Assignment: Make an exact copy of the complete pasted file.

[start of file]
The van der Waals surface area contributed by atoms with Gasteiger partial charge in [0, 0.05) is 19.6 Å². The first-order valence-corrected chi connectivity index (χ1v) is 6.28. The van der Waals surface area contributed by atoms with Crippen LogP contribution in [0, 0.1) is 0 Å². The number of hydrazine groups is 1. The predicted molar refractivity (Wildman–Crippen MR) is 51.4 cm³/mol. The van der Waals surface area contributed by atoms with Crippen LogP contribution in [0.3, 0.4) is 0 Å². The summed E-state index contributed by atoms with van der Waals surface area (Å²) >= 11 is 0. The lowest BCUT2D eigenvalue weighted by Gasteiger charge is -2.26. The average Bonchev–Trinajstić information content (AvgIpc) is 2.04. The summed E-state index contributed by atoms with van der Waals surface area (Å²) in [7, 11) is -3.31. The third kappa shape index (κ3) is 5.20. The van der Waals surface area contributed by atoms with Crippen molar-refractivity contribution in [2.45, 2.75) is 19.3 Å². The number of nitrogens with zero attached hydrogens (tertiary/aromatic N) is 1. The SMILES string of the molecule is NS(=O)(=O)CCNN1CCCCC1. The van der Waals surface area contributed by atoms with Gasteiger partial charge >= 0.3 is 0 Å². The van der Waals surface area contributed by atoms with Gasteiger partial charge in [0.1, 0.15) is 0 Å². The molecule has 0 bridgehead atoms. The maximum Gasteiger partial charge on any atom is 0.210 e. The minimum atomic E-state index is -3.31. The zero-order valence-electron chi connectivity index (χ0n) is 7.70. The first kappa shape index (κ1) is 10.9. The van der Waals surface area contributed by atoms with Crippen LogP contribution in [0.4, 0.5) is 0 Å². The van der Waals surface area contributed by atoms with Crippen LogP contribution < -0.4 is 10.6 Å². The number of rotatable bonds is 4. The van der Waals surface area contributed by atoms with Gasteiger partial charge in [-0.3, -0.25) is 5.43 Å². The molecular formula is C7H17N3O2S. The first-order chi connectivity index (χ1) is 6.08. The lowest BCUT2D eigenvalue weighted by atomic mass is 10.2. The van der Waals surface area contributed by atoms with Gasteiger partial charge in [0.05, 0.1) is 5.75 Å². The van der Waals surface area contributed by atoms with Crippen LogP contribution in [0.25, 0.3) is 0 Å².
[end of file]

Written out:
The van der Waals surface area contributed by atoms with Gasteiger partial charge in [0, 0.05) is 19.6 Å². The first-order valence-corrected chi connectivity index (χ1v) is 6.28. The van der Waals surface area contributed by atoms with Crippen LogP contribution in [0, 0.1) is 0 Å². The number of hydrazine groups is 1. The predicted molar refractivity (Wildman–Crippen MR) is 51.4 cm³/mol. The van der Waals surface area contributed by atoms with Crippen LogP contribution in [0.3, 0.4) is 0 Å². The summed E-state index contributed by atoms with van der Waals surface area (Å²) >= 11 is 0. The lowest BCUT2D eigenvalue weighted by Gasteiger charge is -2.26. The average Bonchev–Trinajstić information content (AvgIpc) is 2.04. The summed E-state index contributed by atoms with van der Waals surface area (Å²) in [7, 11) is -3.31. The third kappa shape index (κ3) is 5.20. The van der Waals surface area contributed by atoms with Crippen molar-refractivity contribution in [2.45, 2.75) is 19.3 Å². The number of nitrogens with zero attached hydrogens (tertiary/aromatic N) is 1. The SMILES string of the molecule is NS(=O)(=O)CCNN1CCCCC1. The van der Waals surface area contributed by atoms with Gasteiger partial charge >= 0.3 is 0 Å². The van der Waals surface area contributed by atoms with Gasteiger partial charge in [0.1, 0.15) is 0 Å². The molecule has 0 bridgehead atoms. The maximum Gasteiger partial charge on any atom is 0.210 e. The minimum atomic E-state index is -3.31. The zero-order valence-electron chi connectivity index (χ0n) is 7.70. The first kappa shape index (κ1) is 10.9. The van der Waals surface area contributed by atoms with Crippen LogP contribution in [0.4, 0.5) is 0 Å². The van der Waals surface area contributed by atoms with Crippen LogP contribution < -0.4 is 10.6 Å². The number of rotatable bonds is 4. The van der Waals surface area contributed by atoms with Gasteiger partial charge in [-0.3, -0.25) is 5.43 Å². The molecular formula is C7H17N3O2S. The first-order chi connectivity index (χ1) is 6.08. The lowest BCUT2D eigenvalue weighted by atomic mass is 10.2. The van der Waals surface area contributed by atoms with Gasteiger partial charge in [0.05, 0.1) is 5.75 Å². The van der Waals surface area contributed by atoms with Crippen LogP contribution in [0.25, 0.3) is 0 Å².